Memory in use    : 28kb (0kb change)
Time            : 1.562sec
--Rowaasr13 08:13, 16 July 2007 (UTC)
  • Your "recreatecollect" tests also calls collectbarge("collect") 10k times. Bit flawed that one.
--Mikk (T) 12:58, 18 July 2007 (UTC)

Mikk's results Edit

Mkay.. I seem to be getting very different results.

function LuaBenchmark(func)
	local time = os.clock()
	collectgarbage("collect")
	local mem = collectgarbage("count")
	func()
	collectgarbage("collect")
	time = os.clock() - time
	mem = collectgarbage("count") - mem
	print("Mem diff: " .. floor(mem*1024))
	print("Time    : " .. time)
	
end


trymax=100000
idxmax=100

function rewrite()
	local table1={}
	for try=1, trymax do
		for idx=1, idxmax do
			table1[idx]=idx
		end
		for idx=1, idxmax do
			table1[idx]=nil
		end
    table1[try] = true
  	table1[try] = nil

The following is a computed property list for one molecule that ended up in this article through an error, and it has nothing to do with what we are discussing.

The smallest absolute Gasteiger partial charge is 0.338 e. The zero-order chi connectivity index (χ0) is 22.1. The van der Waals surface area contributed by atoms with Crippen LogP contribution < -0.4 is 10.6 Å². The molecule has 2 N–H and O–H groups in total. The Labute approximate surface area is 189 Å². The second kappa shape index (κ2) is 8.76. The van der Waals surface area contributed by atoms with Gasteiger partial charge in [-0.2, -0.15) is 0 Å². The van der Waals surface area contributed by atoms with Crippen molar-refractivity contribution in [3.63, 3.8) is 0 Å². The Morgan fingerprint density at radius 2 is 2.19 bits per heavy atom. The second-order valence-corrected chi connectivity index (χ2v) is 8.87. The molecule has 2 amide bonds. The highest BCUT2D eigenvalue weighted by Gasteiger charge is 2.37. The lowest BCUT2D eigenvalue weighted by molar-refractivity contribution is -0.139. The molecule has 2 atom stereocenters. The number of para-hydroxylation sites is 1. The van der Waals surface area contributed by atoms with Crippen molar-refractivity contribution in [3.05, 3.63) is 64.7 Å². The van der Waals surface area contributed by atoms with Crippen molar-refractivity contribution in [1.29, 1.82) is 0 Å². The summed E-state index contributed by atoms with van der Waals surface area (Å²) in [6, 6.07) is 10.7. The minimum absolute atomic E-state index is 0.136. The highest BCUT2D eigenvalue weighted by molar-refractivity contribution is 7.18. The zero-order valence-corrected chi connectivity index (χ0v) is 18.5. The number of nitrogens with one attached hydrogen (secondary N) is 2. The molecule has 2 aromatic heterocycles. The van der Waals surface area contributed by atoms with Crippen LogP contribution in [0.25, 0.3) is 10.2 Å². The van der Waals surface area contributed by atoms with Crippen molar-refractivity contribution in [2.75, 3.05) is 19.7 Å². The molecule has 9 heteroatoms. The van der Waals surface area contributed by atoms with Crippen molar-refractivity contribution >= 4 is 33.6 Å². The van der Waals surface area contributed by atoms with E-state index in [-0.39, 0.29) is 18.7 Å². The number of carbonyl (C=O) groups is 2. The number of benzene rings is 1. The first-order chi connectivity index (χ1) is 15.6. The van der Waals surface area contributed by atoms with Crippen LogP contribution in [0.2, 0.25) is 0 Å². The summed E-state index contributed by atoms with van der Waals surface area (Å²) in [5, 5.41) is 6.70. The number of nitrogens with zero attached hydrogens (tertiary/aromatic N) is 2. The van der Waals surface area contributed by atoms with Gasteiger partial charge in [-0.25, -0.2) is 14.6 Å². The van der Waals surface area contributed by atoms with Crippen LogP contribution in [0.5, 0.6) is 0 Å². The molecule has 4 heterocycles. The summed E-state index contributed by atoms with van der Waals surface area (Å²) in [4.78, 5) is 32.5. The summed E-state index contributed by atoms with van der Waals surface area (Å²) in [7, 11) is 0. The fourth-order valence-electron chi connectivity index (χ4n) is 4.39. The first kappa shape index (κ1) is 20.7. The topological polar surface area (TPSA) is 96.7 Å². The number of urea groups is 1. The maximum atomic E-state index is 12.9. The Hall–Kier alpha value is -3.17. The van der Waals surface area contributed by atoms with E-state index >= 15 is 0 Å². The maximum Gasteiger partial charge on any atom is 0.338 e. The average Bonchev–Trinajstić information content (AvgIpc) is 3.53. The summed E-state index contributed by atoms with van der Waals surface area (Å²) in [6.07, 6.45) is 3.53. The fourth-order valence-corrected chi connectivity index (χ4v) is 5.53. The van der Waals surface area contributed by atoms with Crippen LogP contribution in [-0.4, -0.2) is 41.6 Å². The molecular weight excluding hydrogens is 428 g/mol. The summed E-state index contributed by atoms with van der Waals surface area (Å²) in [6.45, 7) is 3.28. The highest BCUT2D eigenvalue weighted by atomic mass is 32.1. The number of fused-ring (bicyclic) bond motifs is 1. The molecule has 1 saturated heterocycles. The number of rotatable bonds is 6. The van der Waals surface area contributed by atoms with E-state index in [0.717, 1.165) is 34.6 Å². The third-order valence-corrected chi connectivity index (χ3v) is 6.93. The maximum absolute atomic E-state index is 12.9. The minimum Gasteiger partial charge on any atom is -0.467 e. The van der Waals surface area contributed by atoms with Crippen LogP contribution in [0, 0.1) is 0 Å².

end
end	

str = [[
function rewritehash()
	local table1 = {}
	for try=1 ,trymax do
    -- do things to the table
]]   
for idx=1,idxmax do 
	str = str .. [[ 
		table1["val]]..idx..[["] = true 
]]
end
str = str .. [[  
		for k in pairs(table1) do
        table1[k] = nil -- this section clears the temporary table
    end
    table1[try] = true
  	table1[try] = nil
  end
end
]]
assert(loadstring(str))()



function recreate()
	for try=1, trymax do
		local table1={}
		for idx=1, idxmax do
			table1[idx]=idx
		end
	end
end	


str = [[
function recreatehash()
	for try=1 ,trymax do
		local table1 = {}
]]   
for idx=1,idxmax do 
	str = str .. [[ 
		table1["val]]..idx..[["] = true 
]]
end
str = str .. [[  
  end
end
]]
assert(loadstring(str))()


print "=== rewrite"
LuaBenchmark(rewrite)
print "=== rewritehash"
LuaBenchmark(rewritehash)
print "=== recreate"